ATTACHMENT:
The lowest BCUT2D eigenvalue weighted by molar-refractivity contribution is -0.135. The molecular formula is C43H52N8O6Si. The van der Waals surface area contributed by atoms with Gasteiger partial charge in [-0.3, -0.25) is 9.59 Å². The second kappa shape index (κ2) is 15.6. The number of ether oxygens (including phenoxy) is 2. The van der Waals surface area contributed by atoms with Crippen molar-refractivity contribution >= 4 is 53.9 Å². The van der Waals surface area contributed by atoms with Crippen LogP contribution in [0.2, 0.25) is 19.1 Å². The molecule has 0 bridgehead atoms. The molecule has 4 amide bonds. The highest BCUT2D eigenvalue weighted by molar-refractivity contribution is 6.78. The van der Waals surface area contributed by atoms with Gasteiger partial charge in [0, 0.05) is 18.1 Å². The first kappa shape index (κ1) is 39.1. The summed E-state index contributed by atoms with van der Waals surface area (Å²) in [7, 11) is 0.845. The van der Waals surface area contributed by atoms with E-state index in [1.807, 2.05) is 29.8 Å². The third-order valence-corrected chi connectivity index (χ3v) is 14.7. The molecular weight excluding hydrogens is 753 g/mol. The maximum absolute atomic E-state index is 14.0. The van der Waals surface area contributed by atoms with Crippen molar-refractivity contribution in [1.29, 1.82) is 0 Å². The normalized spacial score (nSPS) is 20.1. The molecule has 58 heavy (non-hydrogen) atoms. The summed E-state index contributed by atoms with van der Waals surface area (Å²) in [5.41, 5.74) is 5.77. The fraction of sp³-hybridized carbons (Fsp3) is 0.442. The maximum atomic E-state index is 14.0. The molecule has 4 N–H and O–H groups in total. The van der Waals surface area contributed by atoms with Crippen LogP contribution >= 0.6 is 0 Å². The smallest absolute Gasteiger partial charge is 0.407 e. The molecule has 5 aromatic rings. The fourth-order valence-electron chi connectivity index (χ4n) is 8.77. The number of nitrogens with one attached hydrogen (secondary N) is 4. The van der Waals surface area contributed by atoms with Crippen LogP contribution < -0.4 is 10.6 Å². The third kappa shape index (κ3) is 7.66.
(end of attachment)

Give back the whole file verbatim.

The lowest BCUT2D eigenvalue weighted by molar-refractivity contribution is -0.135. The molecular formula is C43H52N8O6Si. The van der Waals surface area contributed by atoms with Gasteiger partial charge in [-0.3, -0.25) is 9.59 Å². The second kappa shape index (κ2) is 15.6. The number of ether oxygens (including phenoxy) is 2. The van der Waals surface area contributed by atoms with Crippen molar-refractivity contribution >= 4 is 53.9 Å². The van der Waals surface area contributed by atoms with Crippen LogP contribution in [0.2, 0.25) is 19.1 Å². The molecule has 0 bridgehead atoms. The molecule has 4 amide bonds. The highest BCUT2D eigenvalue weighted by molar-refractivity contribution is 6.78. The van der Waals surface area contributed by atoms with Gasteiger partial charge in [0, 0.05) is 18.1 Å². The first kappa shape index (κ1) is 39.1. The summed E-state index contributed by atoms with van der Waals surface area (Å²) in [7, 11) is 0.845. The van der Waals surface area contributed by atoms with E-state index in [1.807, 2.05) is 29.8 Å². The third-order valence-corrected chi connectivity index (χ3v) is 14.7. The molecular weight excluding hydrogens is 753 g/mol. The maximum absolute atomic E-state index is 14.0. The van der Waals surface area contributed by atoms with Crippen molar-refractivity contribution in [1.29, 1.82) is 0 Å². The normalized spacial score (nSPS) is 20.1. The molecule has 58 heavy (non-hydrogen) atoms. The summed E-state index contributed by atoms with van der Waals surface area (Å²) in [5.41, 5.74) is 5.77. The fraction of sp³-hybridized carbons (Fsp3) is 0.442. The maximum atomic E-state index is 14.0. The molecule has 4 N–H and O–H groups in total. The van der Waals surface area contributed by atoms with Crippen LogP contribution >= 0.6 is 0 Å². The smallest absolute Gasteiger partial charge is 0.407 e. The molecule has 5 aromatic rings. The fourth-order valence-electron chi connectivity index (χ4n) is 8.77. The number of nitrogens with one attached hydrogen (secondary N) is 4. The van der Waals surface area contributed by atoms with Crippen LogP contribution < -0.4 is 10.6 Å². The third kappa shape index (κ3) is 7.66.